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PCB Hands

#1 User is offline   straube 

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Posted 2017-October-18, 18:00

Only 5 hands so far but an early lead for king parity as the first question. Here's the totals of extra steps (low is good) so far for the four methods I've run...

short to long, K parity last.........12
short to long, K parity first........2
long to short, K parity last.........13
long to short, K parity first........5

If anyone wants to comment in a general way on these threads, it would be nice to do it on this one (why I'm starting it really). We can use the others to bid hands and correct the math, etc
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#2 User is offline   straube 

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Posted 2017-October-18, 22:53

Hand #6 was bad for king parity first as it couldn't resolve the cards (it came down to two choices). So I'm wondering if it's a one-off or not, but with only 6 hands bid so far it's concerning.

1. King parity first seems to give the faster picture of the hand than king parity after...but they are actually two different questions and I wonder if combining them would make sense. Quick picture, better resolution, at a cost of another question.

2. I've been skipping doubletons when even one way (short to long) and stopping the other (long to short) which introduces some unnecessary variance. Do folks have an opinion which is better?

3. I'm still liking the idea of scanning singletons first and probably the whole short to long idea, but it's very early.

Glad to see foobar and yunling are testing ideas.
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#3 User is offline   foobar 

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Posted 2017-October-19, 00:00

View Poststraube, on 2017-October-18, 22:53, said:

Hand #6 was bad for king parity first as it couldn't resolve the cards (it came down to two choices). So I'm wondering if it's a one-off or not, but with only 6 hands bid so far it's concerning.

1. King parity first seems to give the faster picture of the hand than king parity after...but they are actually two different questions and I wonder if combining them would make sense. Quick picture, better resolution, at a cost of another question.

2. I've been skipping doubletons when even one way (short to long) and stopping the other (long to short) which introduces some unnecessary variance. Do folks have an opinion which is better?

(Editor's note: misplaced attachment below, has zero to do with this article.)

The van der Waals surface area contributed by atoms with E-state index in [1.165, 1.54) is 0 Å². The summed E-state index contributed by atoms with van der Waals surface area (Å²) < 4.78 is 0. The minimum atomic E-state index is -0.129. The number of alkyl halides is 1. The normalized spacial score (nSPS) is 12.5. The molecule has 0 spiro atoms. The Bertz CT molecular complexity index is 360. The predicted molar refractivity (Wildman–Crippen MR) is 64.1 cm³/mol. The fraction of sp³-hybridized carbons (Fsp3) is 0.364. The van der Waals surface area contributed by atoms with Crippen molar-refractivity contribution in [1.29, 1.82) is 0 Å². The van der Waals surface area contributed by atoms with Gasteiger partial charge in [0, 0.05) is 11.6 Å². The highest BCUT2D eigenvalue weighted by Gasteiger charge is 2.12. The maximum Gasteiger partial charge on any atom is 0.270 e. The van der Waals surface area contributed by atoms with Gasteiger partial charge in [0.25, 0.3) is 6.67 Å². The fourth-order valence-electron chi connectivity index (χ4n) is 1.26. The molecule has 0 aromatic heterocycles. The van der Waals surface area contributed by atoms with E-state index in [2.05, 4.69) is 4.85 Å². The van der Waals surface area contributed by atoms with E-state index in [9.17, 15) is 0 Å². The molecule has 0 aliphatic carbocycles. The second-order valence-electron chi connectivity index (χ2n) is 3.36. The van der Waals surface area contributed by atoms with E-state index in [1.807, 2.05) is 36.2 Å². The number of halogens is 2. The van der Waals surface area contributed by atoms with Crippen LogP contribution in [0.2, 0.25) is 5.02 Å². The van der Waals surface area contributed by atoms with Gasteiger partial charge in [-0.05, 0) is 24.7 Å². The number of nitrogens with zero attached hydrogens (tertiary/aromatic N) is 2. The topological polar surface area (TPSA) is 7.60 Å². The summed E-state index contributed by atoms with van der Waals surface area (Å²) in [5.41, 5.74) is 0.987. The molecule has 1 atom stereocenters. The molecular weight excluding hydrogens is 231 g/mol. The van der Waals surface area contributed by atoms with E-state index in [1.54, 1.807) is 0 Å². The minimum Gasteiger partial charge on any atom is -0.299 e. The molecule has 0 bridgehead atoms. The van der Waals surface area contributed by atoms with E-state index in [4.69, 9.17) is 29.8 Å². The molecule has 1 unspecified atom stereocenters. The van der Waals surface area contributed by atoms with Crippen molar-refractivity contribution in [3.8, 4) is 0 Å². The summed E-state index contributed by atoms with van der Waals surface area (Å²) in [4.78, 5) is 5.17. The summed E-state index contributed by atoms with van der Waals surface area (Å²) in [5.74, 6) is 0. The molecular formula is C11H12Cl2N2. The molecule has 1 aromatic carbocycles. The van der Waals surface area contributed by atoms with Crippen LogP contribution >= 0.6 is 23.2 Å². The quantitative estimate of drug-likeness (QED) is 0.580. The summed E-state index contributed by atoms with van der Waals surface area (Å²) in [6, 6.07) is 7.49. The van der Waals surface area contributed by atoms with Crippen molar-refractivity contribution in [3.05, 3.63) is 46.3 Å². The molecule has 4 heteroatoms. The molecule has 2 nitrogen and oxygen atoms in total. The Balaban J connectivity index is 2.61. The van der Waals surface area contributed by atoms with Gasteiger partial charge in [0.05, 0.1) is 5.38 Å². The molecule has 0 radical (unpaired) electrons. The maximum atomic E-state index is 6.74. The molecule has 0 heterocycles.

3. I'm still liking the idea of scanning singletons first and probably the whole short to long idea, but it's very early.



Agree with all three above. Also think that awm's idea of always using K=2 makes logical sense if you consider that it reduces the number of ambiguous combinations, especially in conjunction with early K-parity (but with no exceptions for the stiff). One tweak to consider for the short suit scanning is to skip with nothing in both singletons and doubletons and then revert to normal scanning order for 4+ card suits.

On a side note, when scanning the strong hand, my conjecture is that A-parity first might make more sense, but it's just speculation at this point.
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#4 User is offline   sacto123 

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Posted 2017-October-19, 00:46

Can you please explain what PCB, DCB, and QP stand for? I have never heard of these methods.
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#5 User is offline   Zelandakh 

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Posted 2017-October-19, 03:41

View Postsacto123, on 2017-October-19, 00:46, said:

Can you please explain what PCB, DCB, and QP stand for? I have never heard of these methods.

Parity Cue Bids, Denial Cue Bids and Queen Points.

PCBs are a method where instead of answering a Yes/No question in each suit (control/no control) you answer whether you have an odd or an even number of cards there. Advocates say that this provides a better picture of the hand more quickly in combination with the information for amount of controls and the cards held in the strong hand itself.

DCBs are the traditional approach in relay bidding. For each suit, you skip a step if a control is held there and make the corresponding bid if no control is held. This tends to be good on hands where one control is held in each suit but bad on hands with the critical cards concentrated in a single suit or on hands where several queens need to be located.